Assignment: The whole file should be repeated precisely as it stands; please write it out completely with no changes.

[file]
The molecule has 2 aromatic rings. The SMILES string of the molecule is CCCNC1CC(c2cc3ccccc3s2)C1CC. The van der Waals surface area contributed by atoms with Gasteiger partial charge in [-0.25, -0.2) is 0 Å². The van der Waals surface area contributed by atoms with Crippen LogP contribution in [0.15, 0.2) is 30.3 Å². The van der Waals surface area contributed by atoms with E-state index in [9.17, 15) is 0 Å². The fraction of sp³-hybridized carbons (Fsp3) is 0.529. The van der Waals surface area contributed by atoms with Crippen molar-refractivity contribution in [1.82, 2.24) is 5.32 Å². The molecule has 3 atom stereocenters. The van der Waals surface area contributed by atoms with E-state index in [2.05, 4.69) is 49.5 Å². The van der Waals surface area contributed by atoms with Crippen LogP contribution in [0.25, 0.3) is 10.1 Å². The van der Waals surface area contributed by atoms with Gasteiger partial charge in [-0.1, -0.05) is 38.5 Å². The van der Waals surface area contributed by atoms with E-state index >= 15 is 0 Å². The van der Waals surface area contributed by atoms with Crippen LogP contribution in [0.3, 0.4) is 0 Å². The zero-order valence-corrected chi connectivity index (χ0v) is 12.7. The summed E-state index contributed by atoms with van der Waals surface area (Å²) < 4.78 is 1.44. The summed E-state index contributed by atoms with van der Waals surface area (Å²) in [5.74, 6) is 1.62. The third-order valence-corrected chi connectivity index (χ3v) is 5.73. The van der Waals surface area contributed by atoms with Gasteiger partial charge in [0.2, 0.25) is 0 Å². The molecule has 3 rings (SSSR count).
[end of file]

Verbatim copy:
The molecule has 2 aromatic rings. The SMILES string of the molecule is CCCNC1CC(c2cc3ccccc3s2)C1CC. The van der Waals surface area contributed by atoms with Gasteiger partial charge in [-0.25, -0.2) is 0 Å². The van der Waals surface area contributed by atoms with Crippen LogP contribution in [0.15, 0.2) is 30.3 Å². The van der Waals surface area contributed by atoms with E-state index in [9.17, 15) is 0 Å². The fraction of sp³-hybridized carbons (Fsp3) is 0.529. The van der Waals surface area contributed by atoms with Crippen molar-refractivity contribution in [1.82, 2.24) is 5.32 Å². The molecule has 3 atom stereocenters. The van der Waals surface area contributed by atoms with E-state index in [2.05, 4.69) is 49.5 Å². The van der Waals surface area contributed by atoms with Crippen LogP contribution in [0.25, 0.3) is 10.1 Å². The van der Waals surface area contributed by atoms with Gasteiger partial charge in [-0.1, -0.05) is 38.5 Å². The van der Waals surface area contributed by atoms with E-state index >= 15 is 0 Å². The van der Waals surface area contributed by atoms with Crippen LogP contribution in [0.3, 0.4) is 0 Å². The zero-order valence-corrected chi connectivity index (χ0v) is 12.7. The summed E-state index contributed by atoms with van der Waals surface area (Å²) < 4.78 is 1.44. The summed E-state index contributed by atoms with van der Waals surface area (Å²) in [5.74, 6) is 1.62. The third-order valence-corrected chi connectivity index (χ3v) is 5.73. The van der Waals surface area contributed by atoms with Gasteiger partial charge in [0.2, 0.25) is 0 Å². The molecule has 3 rings (SSSR count).